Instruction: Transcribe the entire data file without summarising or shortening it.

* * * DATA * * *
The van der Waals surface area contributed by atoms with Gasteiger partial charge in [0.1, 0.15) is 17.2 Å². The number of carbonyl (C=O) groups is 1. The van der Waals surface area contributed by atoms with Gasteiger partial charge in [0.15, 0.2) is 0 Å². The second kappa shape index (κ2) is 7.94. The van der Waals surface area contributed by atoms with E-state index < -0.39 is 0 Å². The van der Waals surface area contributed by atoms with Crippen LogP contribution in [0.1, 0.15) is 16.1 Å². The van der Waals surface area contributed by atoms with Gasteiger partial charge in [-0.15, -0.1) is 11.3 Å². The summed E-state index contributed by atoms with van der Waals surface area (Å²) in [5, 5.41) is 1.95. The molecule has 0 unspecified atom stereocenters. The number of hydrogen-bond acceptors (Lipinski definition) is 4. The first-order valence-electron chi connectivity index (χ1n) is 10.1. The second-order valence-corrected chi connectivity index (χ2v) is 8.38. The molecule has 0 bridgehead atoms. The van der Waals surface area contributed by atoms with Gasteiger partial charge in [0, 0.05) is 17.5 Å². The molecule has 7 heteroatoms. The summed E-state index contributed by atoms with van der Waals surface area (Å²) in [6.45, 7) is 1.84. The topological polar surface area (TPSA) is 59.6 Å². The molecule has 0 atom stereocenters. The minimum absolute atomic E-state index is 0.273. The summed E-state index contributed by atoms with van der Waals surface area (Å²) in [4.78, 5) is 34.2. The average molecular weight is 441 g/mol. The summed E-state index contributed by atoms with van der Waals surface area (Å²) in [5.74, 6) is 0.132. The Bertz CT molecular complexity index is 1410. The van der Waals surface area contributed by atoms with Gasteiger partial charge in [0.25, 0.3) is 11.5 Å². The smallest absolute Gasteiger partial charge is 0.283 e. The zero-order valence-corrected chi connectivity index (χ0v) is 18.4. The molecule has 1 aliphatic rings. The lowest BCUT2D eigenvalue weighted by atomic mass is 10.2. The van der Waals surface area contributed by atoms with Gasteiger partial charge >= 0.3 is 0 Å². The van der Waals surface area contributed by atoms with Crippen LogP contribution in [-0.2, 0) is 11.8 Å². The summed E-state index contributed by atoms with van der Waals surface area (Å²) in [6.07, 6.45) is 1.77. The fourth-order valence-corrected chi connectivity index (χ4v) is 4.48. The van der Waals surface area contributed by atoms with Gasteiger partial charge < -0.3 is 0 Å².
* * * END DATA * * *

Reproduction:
The van der Waals surface area contributed by atoms with Gasteiger partial charge in [0.1, 0.15) is 17.2 Å². The number of carbonyl (C=O) groups is 1. The van der Waals surface area contributed by atoms with Gasteiger partial charge in [0.15, 0.2) is 0 Å². The second kappa shape index (κ2) is 7.94. The van der Waals surface area contributed by atoms with E-state index < -0.39 is 0 Å². The van der Waals surface area contributed by atoms with Crippen LogP contribution in [0.1, 0.15) is 16.1 Å². The van der Waals surface area contributed by atoms with Gasteiger partial charge in [-0.15, -0.1) is 11.3 Å². The summed E-state index contributed by atoms with van der Waals surface area (Å²) in [5, 5.41) is 1.95. The molecule has 0 unspecified atom stereocenters. The number of hydrogen-bond acceptors (Lipinski definition) is 4. The first-order valence-electron chi connectivity index (χ1n) is 10.1. The second-order valence-corrected chi connectivity index (χ2v) is 8.38. The molecule has 0 bridgehead atoms. The van der Waals surface area contributed by atoms with Gasteiger partial charge in [0, 0.05) is 17.5 Å². The molecule has 7 heteroatoms. The summed E-state index contributed by atoms with van der Waals surface area (Å²) in [6.45, 7) is 1.84. The topological polar surface area (TPSA) is 59.6 Å². The molecule has 0 atom stereocenters. The minimum absolute atomic E-state index is 0.273. The summed E-state index contributed by atoms with van der Waals surface area (Å²) in [4.78, 5) is 34.2. The average molecular weight is 441 g/mol. The summed E-state index contributed by atoms with van der Waals surface area (Å²) in [5.74, 6) is 0.132. The Bertz CT molecular complexity index is 1410. The van der Waals surface area contributed by atoms with Gasteiger partial charge in [0.25, 0.3) is 11.5 Å². The smallest absolute Gasteiger partial charge is 0.283 e. The zero-order valence-corrected chi connectivity index (χ0v) is 18.4. The molecule has 1 aliphatic rings. The lowest BCUT2D eigenvalue weighted by atomic mass is 10.2. The van der Waals surface area contributed by atoms with Gasteiger partial charge >= 0.3 is 0 Å². The van der Waals surface area contributed by atoms with Crippen LogP contribution in [-0.2, 0) is 11.8 Å². The summed E-state index contributed by atoms with van der Waals surface area (Å²) in [6.07, 6.45) is 1.77. The fourth-order valence-corrected chi connectivity index (χ4v) is 4.48. The van der Waals surface area contributed by atoms with Gasteiger partial charge < -0.3 is 0 Å².